Intro to Travel Nurse tax rules such as tax-free stipends

I’m not an accountant, and this is NOT tax advice, and you should double-check all this with an accountant! With the Travel nursing boom going on and my wife having many travel nurse friends, I get some travel nurse taxation questions.

TL;DR – To get tax-free stipends legitimately (it’s the IRS, not your employer, that matters here!), you need to maintain a ‘tax home’ while you travel, like an apartment you still pay the rent on (without renting it out!) or a home you own and pay the expenses on while you’re gone. You must also ‘duplicate expenses’ such as rent another place at your travel work location, like an apartment or hotel. The IRS assumes you’ll eat and drink, so no need to keep proof of that. All your per diems for the tax-free stipends must come as reimbursements for expense reports you submit to your employer with this key information:

  • The business purpose of the trip
  • The date and place of the trip
  • Receipts for any actuals for lodging (if not getting it per diem as a stipend)
  • The employee must file the expense report with the employer within a reasonable period of time (60 days). If any of these requirements are not met, the payment is taxable to the employee.

You can read more about this in IRS Publication 463, or consult your accountant.

Resources on tax rules for travelers and some key points

I’m only going to address the issue of tax-free stipends (aka ‘per diems’, the IRS kind, not the nurse shift kind!) for nurses who maintain and pay for another residence while temporarily on travel assignment. Other’s can read this site’s handy advice:

Per this:

For true “travelers” as defined above, the tax rules allow an exception to the tax home definition. Instead of looking at the primary place of income/business, it allows the tax home to default (fall back on) the permanent residence. For this to apply however, the travel nurse must meet 2 out of 3 of the following criteria.

1. Does the individual have significant income at home?

2. Does the individual has substantial expenses maintaining their primary residence that are duplicated when on assignment

3. Has the individual abandoned their historical place of lodging and work?

Since most traveler’s do NOT meet criteria one, they need to qualify for tax-free stipends by meeting BOTH criteria 2 and 3. So, if you own your home-away-from-work and pay all the expenses, or pay market rents there, you should be good. Don’t try to cheat by claiming your parent’s home where you don’t pay market rent, or your friend’s house where you crash a fews times and pay some grocery bills. This will NOT count as meeting criteria #2! There’s a lot of bad advice that goes around with people trying to fudge this one.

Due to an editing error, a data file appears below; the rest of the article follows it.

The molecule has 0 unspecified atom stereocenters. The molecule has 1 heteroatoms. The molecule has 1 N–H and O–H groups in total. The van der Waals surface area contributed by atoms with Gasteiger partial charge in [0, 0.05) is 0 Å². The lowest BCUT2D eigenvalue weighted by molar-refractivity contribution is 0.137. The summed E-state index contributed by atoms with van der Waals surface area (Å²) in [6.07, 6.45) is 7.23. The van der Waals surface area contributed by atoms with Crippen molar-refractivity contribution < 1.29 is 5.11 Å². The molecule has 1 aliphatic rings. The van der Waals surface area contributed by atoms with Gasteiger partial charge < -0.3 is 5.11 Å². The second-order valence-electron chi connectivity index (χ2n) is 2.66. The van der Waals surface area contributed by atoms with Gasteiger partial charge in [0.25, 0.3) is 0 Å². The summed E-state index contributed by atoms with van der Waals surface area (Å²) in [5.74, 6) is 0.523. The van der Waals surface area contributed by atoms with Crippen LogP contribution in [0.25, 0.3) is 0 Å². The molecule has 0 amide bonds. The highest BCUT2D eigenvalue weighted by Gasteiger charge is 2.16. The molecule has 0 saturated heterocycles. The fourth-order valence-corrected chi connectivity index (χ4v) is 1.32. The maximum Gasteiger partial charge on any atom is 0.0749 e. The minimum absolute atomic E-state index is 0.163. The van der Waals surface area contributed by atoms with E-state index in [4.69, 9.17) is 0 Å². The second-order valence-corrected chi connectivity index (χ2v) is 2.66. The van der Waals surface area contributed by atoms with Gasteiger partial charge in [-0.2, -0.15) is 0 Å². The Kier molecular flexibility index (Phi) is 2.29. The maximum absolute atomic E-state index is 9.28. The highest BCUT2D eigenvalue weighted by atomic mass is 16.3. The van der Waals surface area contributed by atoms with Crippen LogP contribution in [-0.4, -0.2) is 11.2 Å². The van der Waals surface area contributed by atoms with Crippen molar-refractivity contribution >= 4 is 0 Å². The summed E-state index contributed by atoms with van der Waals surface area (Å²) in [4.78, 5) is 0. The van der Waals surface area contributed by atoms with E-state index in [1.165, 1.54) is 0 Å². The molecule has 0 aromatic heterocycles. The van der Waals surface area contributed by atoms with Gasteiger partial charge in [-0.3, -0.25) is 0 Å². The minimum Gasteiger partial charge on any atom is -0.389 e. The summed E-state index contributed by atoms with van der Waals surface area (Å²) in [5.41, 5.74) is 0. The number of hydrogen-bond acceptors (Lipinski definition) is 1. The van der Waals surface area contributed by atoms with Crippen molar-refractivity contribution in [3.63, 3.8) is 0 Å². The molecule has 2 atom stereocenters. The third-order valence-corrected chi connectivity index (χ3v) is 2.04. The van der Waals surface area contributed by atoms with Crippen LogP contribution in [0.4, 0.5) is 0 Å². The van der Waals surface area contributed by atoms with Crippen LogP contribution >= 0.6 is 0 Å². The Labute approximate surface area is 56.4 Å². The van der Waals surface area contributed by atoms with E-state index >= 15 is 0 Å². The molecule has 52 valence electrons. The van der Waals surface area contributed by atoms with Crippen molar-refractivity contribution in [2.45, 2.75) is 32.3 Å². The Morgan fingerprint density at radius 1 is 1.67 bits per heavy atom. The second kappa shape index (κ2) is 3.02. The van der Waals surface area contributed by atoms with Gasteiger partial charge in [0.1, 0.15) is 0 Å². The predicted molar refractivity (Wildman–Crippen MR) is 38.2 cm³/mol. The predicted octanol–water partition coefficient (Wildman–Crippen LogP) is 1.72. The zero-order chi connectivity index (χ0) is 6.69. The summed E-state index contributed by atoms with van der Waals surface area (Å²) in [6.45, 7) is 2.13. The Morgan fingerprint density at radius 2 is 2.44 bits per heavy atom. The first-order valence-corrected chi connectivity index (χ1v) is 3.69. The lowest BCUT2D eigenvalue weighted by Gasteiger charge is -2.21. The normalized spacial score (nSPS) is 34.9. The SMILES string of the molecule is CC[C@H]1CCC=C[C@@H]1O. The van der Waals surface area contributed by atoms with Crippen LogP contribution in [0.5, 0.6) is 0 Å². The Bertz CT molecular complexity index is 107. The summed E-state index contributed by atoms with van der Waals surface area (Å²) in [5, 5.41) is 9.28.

The other key thing is that to get the housing tax-free stipend, ‘“you need to sleep or rest to meet the demands of your work while away from home.” It does not set a specific distance.’ Thus, there’s no ’50 mile rule’ in the IRS’s eyes even if that’s a common threshold used by many staffing agencies. You must also actually incur expenses for housing!

It is against the rules to take the housing stipend if you do not actually pay for housing. For example, if you have family or friends who live in the assignment’s area and you stay at their home for free, then you do not qualify for the housing stipend.

If you meet these criteria, you should be eligible for housing and meals and incidentals (M&IE) reimbursements on a per diem basis. You must submit and keep your expense reports to your employer for these per diem reimbursements, and keep your expense report copies, your traveler’s contract that spells out your compensation, and any travel lodging (lease/hotel receipts) in case you ever get audited!

For meals (M&IE), the IRS doesn’t appear to require proof that you actually ate or drank while traveling (they just assume you must, as a biological being.) That said, it never ever hurts to keep additional info for tax purposes, so consider keeping receipts anyway, even if it’s just electronic credit card statements.

For lodging, you apparently just need proof that you spent SOMETHING, but it’s totally ok if you spent less than the per diem amounts for M&IE as well as lodging while traveling. For most people, you’ll probably need to rent an apartment for the entire assignment. But if you do only pay for, say, hotels while you’re working, you likely cannot get reimbursed tax-free for the days you’re back at home in the IRS’s eyes, since you don’t have any travel housing expenses then.

Again, if it’s reasonable for you to just rent a monthly apartment, then even if you return home you still have duplicate expenses and it’s fine to accept the full housing stipend for the entire time.

Author: Ward Williams

Ward is an independent financial advisor at Better Tomorrow Financial. He started working as an independent investment advisor in 2009.

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